Cold case now hot debate
An author wonders about Charlie Crist's motive in investigating 1951 murders.
By STEVE BOUSQUET
Published October 10, 2006
TALLAHASSEE - Attorney General Charlie Crist tried to solve the coldest of cold murder cases in Florida, saying he was seeking justice. A critic says he was playing politics.
Civil rights leader Harry T. Moore and his wife, Harriette, were murdered when a bomb tore apart their house in Mims on Christmas night 1951. The killers have never been brought to justice, and Crist's lengthy inquiry into the case has resulted in as many questions as answers.
After a nearly two-year investigation, Crist, the Republican nominee for governor, stopped just short of declaring the case solved. He said in August that "extensive circumstantial evidence" points to a conspiracy by four members of the Ku Klux Klan, all of whom are long dead.
"We believe a clear picture has emerged as to what happened," he said in releasing his findings.
It is anything but clear to Moore's biographer, Ben Green, widely regarded as an expert on Moore's life and death.
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With the trail now more than a half-century old, Green is not sure who killed the Moores, but he calls Crist's findings "deeply flawed." He says the report by the attorney general and Florida Department of Law Enforcement contains mistakes and misinterpretations of details in old FBI reports.
"They didn't solve it. They didn't do anything new," said Green, author of Before His Time: The Untold Story of Harry T. Moore, America's First Civil Rights Martyr.
"I respectfully disagree," Crist said. "I have faith and confidence in our investigators."
The four men named in Crist's report are Earl Brooklyn, Tillman Belvin, James Cox and Edward Spivey.
Green said Spivey was a notorious drunk whose information was not credible. He said Spivey also raises conflict-of-interest questions because the tipster who named him, seeking a $25,000 reward in the case, was a retired police detective who worked on the Moore case in the 1970s.
Green produced a four-page table listing 38 specific inaccuracies in the attorney general's report.
"All in all, I am sadly disappointed by the mistakes, both in research and interpretation, that were made in this investigation," Green wrote in a lengthy critique of the Crist report.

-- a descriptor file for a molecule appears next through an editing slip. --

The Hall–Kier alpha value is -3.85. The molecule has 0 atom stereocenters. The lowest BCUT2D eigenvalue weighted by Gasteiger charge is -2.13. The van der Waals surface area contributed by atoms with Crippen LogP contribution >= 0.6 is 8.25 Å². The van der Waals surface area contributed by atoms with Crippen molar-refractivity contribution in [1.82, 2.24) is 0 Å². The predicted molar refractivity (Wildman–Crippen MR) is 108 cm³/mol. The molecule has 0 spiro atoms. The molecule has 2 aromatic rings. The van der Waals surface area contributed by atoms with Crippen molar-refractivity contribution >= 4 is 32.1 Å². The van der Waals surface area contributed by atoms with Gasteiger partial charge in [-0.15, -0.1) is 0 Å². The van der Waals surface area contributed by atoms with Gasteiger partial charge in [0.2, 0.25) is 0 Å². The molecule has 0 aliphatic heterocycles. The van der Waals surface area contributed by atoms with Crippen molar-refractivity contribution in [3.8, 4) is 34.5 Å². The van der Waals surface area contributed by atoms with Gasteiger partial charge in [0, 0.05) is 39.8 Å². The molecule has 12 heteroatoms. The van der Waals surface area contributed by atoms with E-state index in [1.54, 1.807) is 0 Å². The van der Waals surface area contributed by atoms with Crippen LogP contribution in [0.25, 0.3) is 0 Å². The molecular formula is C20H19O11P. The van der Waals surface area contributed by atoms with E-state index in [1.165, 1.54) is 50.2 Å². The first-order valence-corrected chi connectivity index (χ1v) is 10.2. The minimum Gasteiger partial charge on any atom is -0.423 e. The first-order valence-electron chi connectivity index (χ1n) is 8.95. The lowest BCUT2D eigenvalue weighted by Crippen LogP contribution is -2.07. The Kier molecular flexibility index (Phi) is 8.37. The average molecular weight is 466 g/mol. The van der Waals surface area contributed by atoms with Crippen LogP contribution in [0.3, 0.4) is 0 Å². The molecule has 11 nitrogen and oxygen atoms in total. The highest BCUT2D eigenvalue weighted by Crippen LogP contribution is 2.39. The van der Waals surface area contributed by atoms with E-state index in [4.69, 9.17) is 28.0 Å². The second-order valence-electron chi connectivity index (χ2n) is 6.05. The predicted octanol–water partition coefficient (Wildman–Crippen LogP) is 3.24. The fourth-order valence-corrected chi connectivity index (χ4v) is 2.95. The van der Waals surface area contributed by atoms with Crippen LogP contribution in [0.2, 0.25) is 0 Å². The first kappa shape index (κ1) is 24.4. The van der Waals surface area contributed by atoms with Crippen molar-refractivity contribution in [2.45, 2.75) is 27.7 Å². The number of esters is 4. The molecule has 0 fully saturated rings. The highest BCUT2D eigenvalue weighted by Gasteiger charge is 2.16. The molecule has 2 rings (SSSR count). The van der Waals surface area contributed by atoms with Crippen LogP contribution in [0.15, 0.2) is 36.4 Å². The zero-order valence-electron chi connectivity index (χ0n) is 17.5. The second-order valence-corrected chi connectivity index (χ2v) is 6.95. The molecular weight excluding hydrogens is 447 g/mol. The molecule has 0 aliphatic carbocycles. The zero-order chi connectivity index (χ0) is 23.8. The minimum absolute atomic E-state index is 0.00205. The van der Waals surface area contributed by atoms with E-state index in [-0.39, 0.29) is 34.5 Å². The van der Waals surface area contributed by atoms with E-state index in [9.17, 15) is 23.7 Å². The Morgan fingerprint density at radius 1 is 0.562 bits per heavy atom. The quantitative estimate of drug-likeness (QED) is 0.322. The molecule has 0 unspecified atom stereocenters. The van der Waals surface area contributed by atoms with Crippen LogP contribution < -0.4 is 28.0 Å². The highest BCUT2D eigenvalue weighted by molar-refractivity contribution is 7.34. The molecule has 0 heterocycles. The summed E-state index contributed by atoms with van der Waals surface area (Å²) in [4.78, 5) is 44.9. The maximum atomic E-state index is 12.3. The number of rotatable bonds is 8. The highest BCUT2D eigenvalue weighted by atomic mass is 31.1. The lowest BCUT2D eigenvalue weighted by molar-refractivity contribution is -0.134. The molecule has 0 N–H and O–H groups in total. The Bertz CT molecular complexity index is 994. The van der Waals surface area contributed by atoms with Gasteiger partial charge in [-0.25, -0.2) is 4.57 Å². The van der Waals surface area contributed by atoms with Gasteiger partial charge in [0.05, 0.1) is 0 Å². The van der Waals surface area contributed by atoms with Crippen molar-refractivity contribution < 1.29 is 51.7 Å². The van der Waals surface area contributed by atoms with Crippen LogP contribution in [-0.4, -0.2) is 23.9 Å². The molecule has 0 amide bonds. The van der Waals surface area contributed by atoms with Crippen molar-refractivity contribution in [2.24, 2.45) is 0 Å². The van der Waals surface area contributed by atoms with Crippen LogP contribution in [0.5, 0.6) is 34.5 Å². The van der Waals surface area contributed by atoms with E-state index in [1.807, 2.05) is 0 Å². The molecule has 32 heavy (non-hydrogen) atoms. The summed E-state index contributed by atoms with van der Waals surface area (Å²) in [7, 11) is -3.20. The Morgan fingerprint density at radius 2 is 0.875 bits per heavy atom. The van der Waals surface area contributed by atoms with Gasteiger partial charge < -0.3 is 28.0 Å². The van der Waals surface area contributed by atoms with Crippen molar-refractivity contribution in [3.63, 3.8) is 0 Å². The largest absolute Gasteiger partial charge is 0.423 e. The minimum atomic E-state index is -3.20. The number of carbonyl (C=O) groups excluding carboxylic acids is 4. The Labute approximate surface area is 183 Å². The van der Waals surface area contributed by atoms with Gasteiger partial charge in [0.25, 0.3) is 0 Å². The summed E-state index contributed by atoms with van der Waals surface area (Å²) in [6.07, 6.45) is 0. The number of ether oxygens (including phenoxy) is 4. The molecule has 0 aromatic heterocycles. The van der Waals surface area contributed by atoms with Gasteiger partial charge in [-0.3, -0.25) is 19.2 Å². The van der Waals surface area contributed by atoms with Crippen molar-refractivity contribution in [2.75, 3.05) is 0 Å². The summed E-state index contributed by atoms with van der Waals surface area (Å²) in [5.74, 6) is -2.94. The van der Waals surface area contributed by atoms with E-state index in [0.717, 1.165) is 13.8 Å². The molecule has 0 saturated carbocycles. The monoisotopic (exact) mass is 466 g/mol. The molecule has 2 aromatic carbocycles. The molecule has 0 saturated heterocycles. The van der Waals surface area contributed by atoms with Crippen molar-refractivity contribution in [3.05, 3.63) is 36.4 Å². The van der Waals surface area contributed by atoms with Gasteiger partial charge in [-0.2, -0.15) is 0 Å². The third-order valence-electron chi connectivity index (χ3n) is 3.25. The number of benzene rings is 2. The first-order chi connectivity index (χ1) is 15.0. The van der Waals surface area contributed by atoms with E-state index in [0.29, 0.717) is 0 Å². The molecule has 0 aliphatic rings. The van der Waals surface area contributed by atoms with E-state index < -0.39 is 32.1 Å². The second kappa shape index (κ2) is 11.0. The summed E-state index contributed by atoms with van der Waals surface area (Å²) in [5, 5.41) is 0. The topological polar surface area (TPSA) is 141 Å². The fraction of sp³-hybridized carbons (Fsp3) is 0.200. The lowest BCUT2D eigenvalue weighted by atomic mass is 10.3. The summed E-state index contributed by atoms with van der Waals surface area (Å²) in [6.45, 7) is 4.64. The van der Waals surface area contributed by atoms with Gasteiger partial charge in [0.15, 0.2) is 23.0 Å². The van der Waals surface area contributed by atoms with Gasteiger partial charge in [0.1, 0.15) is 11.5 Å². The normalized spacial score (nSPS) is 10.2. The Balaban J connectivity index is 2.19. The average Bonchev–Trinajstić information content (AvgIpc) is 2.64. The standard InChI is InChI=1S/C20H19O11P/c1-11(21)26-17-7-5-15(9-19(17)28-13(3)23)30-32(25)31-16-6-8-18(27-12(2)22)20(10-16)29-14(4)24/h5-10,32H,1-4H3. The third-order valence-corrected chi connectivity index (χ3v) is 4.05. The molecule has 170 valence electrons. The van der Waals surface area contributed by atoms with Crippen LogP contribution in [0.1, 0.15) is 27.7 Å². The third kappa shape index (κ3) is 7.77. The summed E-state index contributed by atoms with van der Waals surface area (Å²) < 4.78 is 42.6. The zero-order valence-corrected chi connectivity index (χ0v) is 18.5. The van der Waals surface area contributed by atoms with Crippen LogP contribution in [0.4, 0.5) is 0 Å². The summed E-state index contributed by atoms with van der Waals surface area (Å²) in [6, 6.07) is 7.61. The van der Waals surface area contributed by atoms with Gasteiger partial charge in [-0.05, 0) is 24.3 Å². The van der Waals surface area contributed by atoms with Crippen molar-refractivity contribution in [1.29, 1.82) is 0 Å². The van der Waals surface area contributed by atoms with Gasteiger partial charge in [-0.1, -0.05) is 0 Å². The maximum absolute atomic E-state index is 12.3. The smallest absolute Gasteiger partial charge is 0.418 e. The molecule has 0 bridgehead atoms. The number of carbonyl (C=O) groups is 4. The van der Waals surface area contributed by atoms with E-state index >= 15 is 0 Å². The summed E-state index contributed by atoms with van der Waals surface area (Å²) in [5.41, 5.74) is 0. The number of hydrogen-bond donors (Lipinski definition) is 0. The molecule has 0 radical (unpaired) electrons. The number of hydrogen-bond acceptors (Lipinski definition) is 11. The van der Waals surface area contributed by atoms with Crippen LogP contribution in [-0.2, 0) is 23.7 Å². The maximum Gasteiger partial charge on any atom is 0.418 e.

Central Florida Crimeline, which offered the reward, declined to issue it, concluding that there had been no new developments.
One person with nothing but praise for Crist's work is the Moores' youngest daughter and only surviving family member, Evangeline Moore, 76, who lives in a suburb of Washington.
"I felt like a burden had been lifted from my shoulders, because I have been trying to get justice done to those who murdered my parents," Moore told Florida Public Radio. "I wanted to know who they were, whether they were alive or dead, and I want the whole world to know their names."
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Floridians may hear more from Evangeline Moore in this election season. Crist's campaign recently dispatched a camera crew to her home in Maryland for film footage for an ad.
With the help of St. Petersburg lawyer Darryl Rouson, a Crist supporter, and others, Moore agreed to be filmed reading the thank you she sent Crist, expressing gratitude to him for reopening the case.
To Green, the filming shows Crist saw a direct political benefit to intervening in the case.
Moore, who has stopped giving interviews, declined to comment, and referred all questions to her son, Skip Pagan.
Pagan said the ad was not intended as an endorsement of Crist's candidacy. To defuse the controversy, Pagan said Crist recently called his mother and said he would not run the ad if she had misgivings about it being shown.
"That speaks to me of character," Pagan said of Crist. "He didn't have to do that. He could have said a deal's a deal. ... I think she's going to lean toward having them release that."
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Green said he agonized over going public with his criticism of the report out of respect for Evangeline Moore and for Allison Bethel, who runs Crist's civil rights division.
But he said he was concerned after hearing secondhand reports that he was upset at not being hired as a paid consultant on the investigation.
In fact, Green said, he was approached by Crist's office, but he was working on another book and could not afford to spend months away from his family.
Green said in an interview that Bethel considered the report flawed. He said she expressed doubts to him about it.
"She backpedaled in every possible way," Green said. "She said, 'You'll notice my name is not on the report.' "
Bethel did not directly deny Green's statement. She said she had concerns over whether the tone of the report's narrative would be from the perspective of a lawyer or police investigators.
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Years before Brown vs. Board of Education or the Montgomery bus boycott, Harry Moore was a major force in the civil rights movement in Florida.
He organized NAACP chapters across the state, urged blacks to register to vote and fearlessly demanded justice from an overtly racist white power structure.
Moore was 46 when the bomb exploded underneath his home with a force so great that he and his wife were hurled against the ceiling on their 25th wedding anniversary.
Evangeline Moore remains grateful for Crist's efforts.
"Those are true and honest results," she told Florida Public Radio. "Dad was the first civil rights martyr in the United States."
Times researcher Caryn Baird contributed to this report. Steve Bousquet can be reached at firstname.lastname@example.org or 850 224-7263.